from The American Heritage® Dictionary of the English Language, 4th Edition
- adj. Botany Having erect and almost parallel branches tapering toward the top, as in the Lombardy poplar.
from Wiktionary, Creative Commons Attribution/Share-Alike License
- adj. Erect and parallel
- adj. Having closely-bunched erect parallel branches
- adj. Characterized by a fastigium, a cavity separating the intexine from the sexine near the endoaperture of a colporate pollen grain.
- adj. Tapering to a point
- n. A tree or shrub with erect, parallel branches.
from the GNU version of the Collaborative International Dictionary of English
- adj. Narrowing towards the top.
- adj. Clustered, parallel, and upright, as the branches of the Lombardy poplar; pointed.
- adj. United into a conical bundle, or into a bundle with an enlarged head, like a sheaf of wheat.
from The Century Dictionary and Cyclopedia
- Pointed; rising up to a point; narrowed to the top, as a sloping roof; sloping upward to a summit, point, or edge.
- Specifically—2. In botany, having the branches parallel and erect, as in the Lombardy poplar.
- 3. In zoology, tapering regularly to a more or less acute apex.
from WordNet 3.0 Copyright 2006 by Princeton University. All rights reserved.
- adj. having clusters of erect branches (often appearing to form a single column)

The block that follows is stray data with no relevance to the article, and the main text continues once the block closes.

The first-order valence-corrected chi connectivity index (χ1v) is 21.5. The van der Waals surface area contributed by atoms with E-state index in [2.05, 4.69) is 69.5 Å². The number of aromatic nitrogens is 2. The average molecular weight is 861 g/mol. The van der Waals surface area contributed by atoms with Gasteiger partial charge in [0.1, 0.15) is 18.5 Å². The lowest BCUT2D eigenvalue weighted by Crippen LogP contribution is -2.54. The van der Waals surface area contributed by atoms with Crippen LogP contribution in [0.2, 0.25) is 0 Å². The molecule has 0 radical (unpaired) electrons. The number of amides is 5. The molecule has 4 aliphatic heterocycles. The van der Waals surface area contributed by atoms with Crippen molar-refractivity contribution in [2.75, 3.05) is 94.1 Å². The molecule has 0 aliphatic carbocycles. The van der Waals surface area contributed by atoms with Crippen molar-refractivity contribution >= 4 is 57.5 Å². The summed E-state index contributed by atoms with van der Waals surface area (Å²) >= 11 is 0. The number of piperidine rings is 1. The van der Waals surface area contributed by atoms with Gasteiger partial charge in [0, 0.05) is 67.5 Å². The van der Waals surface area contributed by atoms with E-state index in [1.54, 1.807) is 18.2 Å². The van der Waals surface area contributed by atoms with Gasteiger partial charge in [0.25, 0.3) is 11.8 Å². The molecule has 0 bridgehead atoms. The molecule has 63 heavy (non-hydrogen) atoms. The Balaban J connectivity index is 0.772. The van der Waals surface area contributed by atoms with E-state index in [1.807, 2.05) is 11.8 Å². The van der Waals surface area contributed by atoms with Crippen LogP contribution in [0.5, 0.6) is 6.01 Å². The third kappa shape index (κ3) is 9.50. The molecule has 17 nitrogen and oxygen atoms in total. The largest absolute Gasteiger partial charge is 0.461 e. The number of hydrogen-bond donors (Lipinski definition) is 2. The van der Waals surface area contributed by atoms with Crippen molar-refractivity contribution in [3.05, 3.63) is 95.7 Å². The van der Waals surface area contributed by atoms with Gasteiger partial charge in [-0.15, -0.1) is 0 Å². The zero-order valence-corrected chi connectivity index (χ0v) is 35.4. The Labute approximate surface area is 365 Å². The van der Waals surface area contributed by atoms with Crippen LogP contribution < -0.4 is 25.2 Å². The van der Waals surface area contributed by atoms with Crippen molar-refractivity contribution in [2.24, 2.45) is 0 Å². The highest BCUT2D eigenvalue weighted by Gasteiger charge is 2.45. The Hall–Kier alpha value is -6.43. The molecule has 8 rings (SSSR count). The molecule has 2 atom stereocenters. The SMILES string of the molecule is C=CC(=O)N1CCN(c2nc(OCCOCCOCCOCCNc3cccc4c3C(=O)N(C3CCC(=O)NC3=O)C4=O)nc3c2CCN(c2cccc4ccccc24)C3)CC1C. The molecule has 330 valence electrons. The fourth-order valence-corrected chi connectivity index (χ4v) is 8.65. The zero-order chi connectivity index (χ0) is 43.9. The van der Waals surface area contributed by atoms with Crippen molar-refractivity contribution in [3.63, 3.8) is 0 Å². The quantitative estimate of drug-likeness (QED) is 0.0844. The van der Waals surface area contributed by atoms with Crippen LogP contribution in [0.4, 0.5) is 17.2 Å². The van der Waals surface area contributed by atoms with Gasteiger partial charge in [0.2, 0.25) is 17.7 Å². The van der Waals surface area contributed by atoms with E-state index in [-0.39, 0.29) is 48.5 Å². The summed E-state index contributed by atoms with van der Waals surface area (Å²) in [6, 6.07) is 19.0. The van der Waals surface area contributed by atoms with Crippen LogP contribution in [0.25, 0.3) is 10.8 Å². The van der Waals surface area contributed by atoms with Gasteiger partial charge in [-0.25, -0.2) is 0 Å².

The opposite change occurs in what are termed fastigiate varieties, where the branches, in place of assuming more or less of a horizontal direction, become erect and nearly parallel with the main stem as in the
More recently interest has centred on the fastigiate form (ssp. cupressiformis).
= -- The leaves partake more or less of the altered direction of the axis, as in fastigiate elms, but this is not universally the case, for though the stem is bent downwards the leaves may be placed in the opposite direction; thus in some specimens of
-- In this variety the branches are more ascending and the habit altogether more erect; indeed, among the hornbeams this is a counterpart of the fastigiate varieties of the common oak.
They are ordinarily called pyramidal or fastigiate forms, and as far as their history goes, they arise suddenly in large sowings of the normal species.
Both weeping and fastigiate characters are therefore to be regarded as steps in a negative direction, and it is highly important that even such marked departures occur without transitions or intermediate forms.
The fastigiate trees and shrubs are a counterpart of the weeping forms.
It is often called the pyramidal or fastigiate poplar.
_Taxus_ has a fastigiate form which is much valued because of its ascending branches and pyramidal habit.
Among trees the pendulous or weeping, and the broomlike or fastigiate forms are very marked varieties, which occur in species belonging to quite different orders.